# Deduce $\tan(\pi - x) = -\tan x$

I have been trying to solve this problem:

"Use sum and difference identities and the sine and cosine functions to deduce that:"

$$\tan(\pi - x) = -\tan(x)$$

I can see that:

$$\tan(\pi - x) = \frac{\sin(\pi - x)}{\cos(\pi - x)} = \frac{\sin(\pi)\cos(x) - \sin(x)\cos(\pi)}{\cos(\pi)\cos(x) + \sin(\pi)\sin(x)}$$

But I have no idea where to go from here. I can't solve this algebra after a long time and really need to ask where to from here.

• Hint: $\sin(\pi)=0$ and $\cos(\pi)=-1$. Commented Nov 3, 2015 at 13:32
• That's done it! Commented Nov 3, 2015 at 13:37
• I beg you pardon, but $\sin(\pi-x)=\sin x$ and $\cos(\pi-x)=-\cos x$ for all $x$ are basic facts about sine and cosine. Commented Nov 3, 2015 at 13:38
• True, @Bernard. However, the OP was instructed to do it using the sine and cosine sum and difference identities. I guess they could do it by showing your identities as an intermediate step, though. Commented Nov 3, 2015 at 13:41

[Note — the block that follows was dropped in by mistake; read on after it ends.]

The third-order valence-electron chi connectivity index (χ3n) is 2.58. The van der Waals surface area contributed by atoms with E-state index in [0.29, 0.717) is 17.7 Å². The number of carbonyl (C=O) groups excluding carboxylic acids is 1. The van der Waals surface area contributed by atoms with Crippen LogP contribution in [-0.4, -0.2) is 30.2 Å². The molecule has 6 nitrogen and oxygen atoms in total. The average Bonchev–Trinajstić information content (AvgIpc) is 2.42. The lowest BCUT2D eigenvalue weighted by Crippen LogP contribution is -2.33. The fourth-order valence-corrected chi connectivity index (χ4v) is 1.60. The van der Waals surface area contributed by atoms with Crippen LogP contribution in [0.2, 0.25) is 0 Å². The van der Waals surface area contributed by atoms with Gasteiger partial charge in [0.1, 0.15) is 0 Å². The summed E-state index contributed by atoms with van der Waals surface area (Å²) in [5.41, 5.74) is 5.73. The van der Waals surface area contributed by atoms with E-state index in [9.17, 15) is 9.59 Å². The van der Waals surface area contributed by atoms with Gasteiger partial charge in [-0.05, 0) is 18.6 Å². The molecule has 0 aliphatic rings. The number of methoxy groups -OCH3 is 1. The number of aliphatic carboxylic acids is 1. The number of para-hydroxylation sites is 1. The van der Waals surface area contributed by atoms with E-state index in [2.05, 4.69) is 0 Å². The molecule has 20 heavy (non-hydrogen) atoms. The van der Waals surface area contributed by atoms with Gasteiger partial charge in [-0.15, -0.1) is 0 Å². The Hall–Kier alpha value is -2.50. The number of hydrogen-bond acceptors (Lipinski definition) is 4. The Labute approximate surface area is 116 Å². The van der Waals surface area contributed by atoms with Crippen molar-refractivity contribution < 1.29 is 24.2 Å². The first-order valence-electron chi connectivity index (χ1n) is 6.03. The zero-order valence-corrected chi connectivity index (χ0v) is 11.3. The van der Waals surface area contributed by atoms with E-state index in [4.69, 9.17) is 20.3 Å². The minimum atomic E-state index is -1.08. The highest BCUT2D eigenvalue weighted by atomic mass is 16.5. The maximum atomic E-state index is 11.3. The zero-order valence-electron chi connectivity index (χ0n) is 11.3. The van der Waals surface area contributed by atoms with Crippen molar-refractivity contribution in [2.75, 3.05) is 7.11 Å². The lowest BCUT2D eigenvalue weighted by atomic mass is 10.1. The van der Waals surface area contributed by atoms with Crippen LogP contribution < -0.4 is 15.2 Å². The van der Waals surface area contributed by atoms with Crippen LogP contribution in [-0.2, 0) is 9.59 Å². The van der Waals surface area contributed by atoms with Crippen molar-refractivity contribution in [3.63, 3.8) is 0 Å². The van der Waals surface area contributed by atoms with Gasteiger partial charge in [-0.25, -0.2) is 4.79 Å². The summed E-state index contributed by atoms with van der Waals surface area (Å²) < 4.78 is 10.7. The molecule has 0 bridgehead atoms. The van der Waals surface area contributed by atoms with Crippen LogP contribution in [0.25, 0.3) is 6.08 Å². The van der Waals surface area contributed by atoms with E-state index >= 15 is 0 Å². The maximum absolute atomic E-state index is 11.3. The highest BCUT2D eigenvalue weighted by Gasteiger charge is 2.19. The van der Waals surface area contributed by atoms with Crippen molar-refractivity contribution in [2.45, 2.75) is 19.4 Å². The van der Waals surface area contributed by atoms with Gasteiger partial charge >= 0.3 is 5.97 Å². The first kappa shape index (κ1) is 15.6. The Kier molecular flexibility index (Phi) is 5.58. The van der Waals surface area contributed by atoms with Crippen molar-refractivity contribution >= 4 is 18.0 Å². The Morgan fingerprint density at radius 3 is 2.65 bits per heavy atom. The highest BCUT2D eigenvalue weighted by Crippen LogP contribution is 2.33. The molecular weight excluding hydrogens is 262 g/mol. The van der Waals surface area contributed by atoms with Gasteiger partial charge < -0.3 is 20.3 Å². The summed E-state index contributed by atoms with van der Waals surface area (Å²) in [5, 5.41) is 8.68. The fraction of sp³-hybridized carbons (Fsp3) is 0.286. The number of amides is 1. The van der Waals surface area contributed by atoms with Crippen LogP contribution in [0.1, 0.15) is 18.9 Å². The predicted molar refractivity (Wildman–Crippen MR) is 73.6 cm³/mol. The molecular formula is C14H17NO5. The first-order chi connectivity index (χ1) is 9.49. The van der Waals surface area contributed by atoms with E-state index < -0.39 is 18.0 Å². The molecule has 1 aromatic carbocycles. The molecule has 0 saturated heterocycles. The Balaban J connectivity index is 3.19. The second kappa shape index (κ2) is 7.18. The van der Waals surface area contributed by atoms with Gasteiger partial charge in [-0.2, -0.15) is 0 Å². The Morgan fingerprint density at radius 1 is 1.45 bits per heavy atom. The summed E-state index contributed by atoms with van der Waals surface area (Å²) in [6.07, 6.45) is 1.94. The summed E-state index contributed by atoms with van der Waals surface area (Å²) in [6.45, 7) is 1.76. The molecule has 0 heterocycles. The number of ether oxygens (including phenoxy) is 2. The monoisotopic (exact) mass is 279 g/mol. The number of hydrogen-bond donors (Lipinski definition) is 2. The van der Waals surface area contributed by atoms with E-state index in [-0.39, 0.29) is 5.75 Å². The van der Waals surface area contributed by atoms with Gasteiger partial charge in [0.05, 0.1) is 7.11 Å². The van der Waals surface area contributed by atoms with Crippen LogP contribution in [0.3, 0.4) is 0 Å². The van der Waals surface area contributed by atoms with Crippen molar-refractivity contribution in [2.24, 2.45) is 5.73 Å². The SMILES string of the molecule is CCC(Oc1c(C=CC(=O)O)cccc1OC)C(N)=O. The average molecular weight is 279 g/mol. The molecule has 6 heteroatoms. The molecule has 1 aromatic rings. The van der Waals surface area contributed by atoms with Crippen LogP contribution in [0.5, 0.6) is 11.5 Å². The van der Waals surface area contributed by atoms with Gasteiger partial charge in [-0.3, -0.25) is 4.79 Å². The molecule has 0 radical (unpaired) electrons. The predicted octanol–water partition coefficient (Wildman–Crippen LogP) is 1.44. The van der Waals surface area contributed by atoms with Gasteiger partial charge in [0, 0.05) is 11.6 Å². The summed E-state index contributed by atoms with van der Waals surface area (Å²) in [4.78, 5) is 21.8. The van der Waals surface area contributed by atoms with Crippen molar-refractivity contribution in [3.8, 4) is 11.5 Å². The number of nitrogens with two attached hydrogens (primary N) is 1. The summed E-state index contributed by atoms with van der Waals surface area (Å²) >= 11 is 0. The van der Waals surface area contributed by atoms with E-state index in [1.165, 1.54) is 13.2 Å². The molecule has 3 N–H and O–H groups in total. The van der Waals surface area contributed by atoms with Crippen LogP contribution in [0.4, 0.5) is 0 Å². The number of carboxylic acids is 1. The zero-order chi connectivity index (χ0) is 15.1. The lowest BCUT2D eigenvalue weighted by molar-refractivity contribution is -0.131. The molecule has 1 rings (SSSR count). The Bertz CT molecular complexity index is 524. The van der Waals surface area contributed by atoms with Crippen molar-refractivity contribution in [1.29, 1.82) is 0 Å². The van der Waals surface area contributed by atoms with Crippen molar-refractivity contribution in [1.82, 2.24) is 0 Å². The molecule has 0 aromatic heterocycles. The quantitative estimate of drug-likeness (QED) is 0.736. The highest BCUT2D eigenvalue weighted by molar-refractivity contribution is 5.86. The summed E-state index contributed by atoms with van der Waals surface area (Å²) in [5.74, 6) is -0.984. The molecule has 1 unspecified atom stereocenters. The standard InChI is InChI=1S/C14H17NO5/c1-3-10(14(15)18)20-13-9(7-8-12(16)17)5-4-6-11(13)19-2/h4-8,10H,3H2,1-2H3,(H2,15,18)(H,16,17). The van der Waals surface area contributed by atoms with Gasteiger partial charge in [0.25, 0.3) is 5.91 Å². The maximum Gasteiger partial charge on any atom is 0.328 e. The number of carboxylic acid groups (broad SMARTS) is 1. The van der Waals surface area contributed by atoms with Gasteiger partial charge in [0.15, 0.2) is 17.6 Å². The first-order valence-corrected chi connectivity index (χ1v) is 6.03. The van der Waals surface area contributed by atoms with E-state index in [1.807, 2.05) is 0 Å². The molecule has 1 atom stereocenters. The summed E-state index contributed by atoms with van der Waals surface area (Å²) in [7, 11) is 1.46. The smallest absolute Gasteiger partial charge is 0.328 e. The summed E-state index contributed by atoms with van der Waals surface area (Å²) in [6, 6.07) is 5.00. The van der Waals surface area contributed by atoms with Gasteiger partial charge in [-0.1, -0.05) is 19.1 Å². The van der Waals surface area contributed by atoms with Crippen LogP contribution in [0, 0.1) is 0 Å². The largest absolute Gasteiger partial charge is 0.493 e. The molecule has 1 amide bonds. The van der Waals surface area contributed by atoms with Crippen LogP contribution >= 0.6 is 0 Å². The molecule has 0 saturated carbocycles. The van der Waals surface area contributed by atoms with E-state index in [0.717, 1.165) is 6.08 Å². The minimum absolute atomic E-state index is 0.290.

Since $\sin(\pi)=0, \cos(\pi) = -1$ you have $$\tan(\pi - x) = \frac{\sin(\pi - x)}{\cos(\pi - x)} = \frac{\sin(\pi)\cos(x) - \sin(x)\cos(\pi)}{\cos(\pi)\cos(x) + \sin(\pi)\sin(x)} = \frac{+\sin(x)}{-\cos(x)} = -\frac{\sin(x)}{\cos(x)} = -\tan(x)$$

• Thank you, I can now see that very clearly. Commented Nov 3, 2015 at 13:38

Hint

$\tan(A-B)=\frac{\tan A-\tan B}{1 + \tan A\tan B}$. Use $A = \pi$ and $B = x$

So $\frac{\tan \pi-\tan x}{1 + \tan π\tan x} =-\tan x$ . (Since $\tan \pi = 0$).

So $\tan (\pi - x) = -\tan x$ (proved)

• You have to learn to format your answers. Otherwise they will get downvoted. You have been there on this site for a while now Commented Nov 3, 2015 at 13:46
• ya sure will try to improve. Commented Nov 3, 2015 at 13:58
• Also note that you had the formula wrong. The denominator has a + sign Commented Nov 3, 2015 at 14:18

Hint:
You can use this property, $$\cos(\pi-x)=-\cos x$$ Or by using this identity, $$\tan(A-B)=\frac{\tan A-\tan B}{1+\tan A\tan B}$$ Substitute $A$ for $\pi$ and B for $x$